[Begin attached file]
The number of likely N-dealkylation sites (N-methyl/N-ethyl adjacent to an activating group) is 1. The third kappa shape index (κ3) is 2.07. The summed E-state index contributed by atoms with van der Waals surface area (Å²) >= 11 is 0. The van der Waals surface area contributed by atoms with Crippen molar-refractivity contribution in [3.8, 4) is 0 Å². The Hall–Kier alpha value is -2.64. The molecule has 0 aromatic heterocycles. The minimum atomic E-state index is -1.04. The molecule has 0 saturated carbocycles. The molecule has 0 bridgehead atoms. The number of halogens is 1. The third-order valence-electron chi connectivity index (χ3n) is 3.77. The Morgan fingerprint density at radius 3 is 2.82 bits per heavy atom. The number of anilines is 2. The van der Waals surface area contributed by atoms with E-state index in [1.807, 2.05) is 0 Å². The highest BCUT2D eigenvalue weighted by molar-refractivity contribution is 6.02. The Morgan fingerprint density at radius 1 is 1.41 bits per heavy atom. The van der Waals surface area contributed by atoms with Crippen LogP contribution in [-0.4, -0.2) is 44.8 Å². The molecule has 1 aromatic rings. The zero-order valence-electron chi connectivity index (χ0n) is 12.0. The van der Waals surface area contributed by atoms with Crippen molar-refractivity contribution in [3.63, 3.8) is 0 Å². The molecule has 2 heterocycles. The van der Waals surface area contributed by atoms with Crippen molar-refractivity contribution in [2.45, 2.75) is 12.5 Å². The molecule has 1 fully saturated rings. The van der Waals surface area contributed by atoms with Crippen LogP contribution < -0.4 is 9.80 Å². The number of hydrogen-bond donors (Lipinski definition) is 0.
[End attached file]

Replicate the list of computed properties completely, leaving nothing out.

The number of likely N-dealkylation sites (N-methyl/N-ethyl adjacent to an activating group) is 1. The third kappa shape index (κ3) is 2.07. The summed E-state index contributed by atoms with van der Waals surface area (Å²) >= 11 is 0. The van der Waals surface area contributed by atoms with Crippen molar-refractivity contribution in [3.8, 4) is 0 Å². The Hall–Kier alpha value is -2.64. The molecule has 0 aromatic heterocycles. The minimum atomic E-state index is -1.04. The molecule has 0 saturated carbocycles. The molecule has 0 bridgehead atoms. The number of halogens is 1. The third-order valence-electron chi connectivity index (χ3n) is 3.77. The Morgan fingerprint density at radius 3 is 2.82 bits per heavy atom. The number of anilines is 2. The van der Waals surface area contributed by atoms with E-state index in [1.807, 2.05) is 0 Å². The highest BCUT2D eigenvalue weighted by molar-refractivity contribution is 6.02. The Morgan fingerprint density at radius 1 is 1.41 bits per heavy atom. The van der Waals surface area contributed by atoms with Crippen LogP contribution in [-0.4, -0.2) is 44.8 Å². The molecule has 1 aromatic rings. The zero-order valence-electron chi connectivity index (χ0n) is 12.0. The van der Waals surface area contributed by atoms with Crippen molar-refractivity contribution in [3.63, 3.8) is 0 Å². The molecule has 2 heterocycles. The van der Waals surface area contributed by atoms with Crippen molar-refractivity contribution in [2.45, 2.75) is 12.5 Å². The molecule has 1 fully saturated rings. The van der Waals surface area contributed by atoms with Crippen LogP contribution < -0.4 is 9.80 Å². The number of hydrogen-bond donors (Lipinski definition) is 0.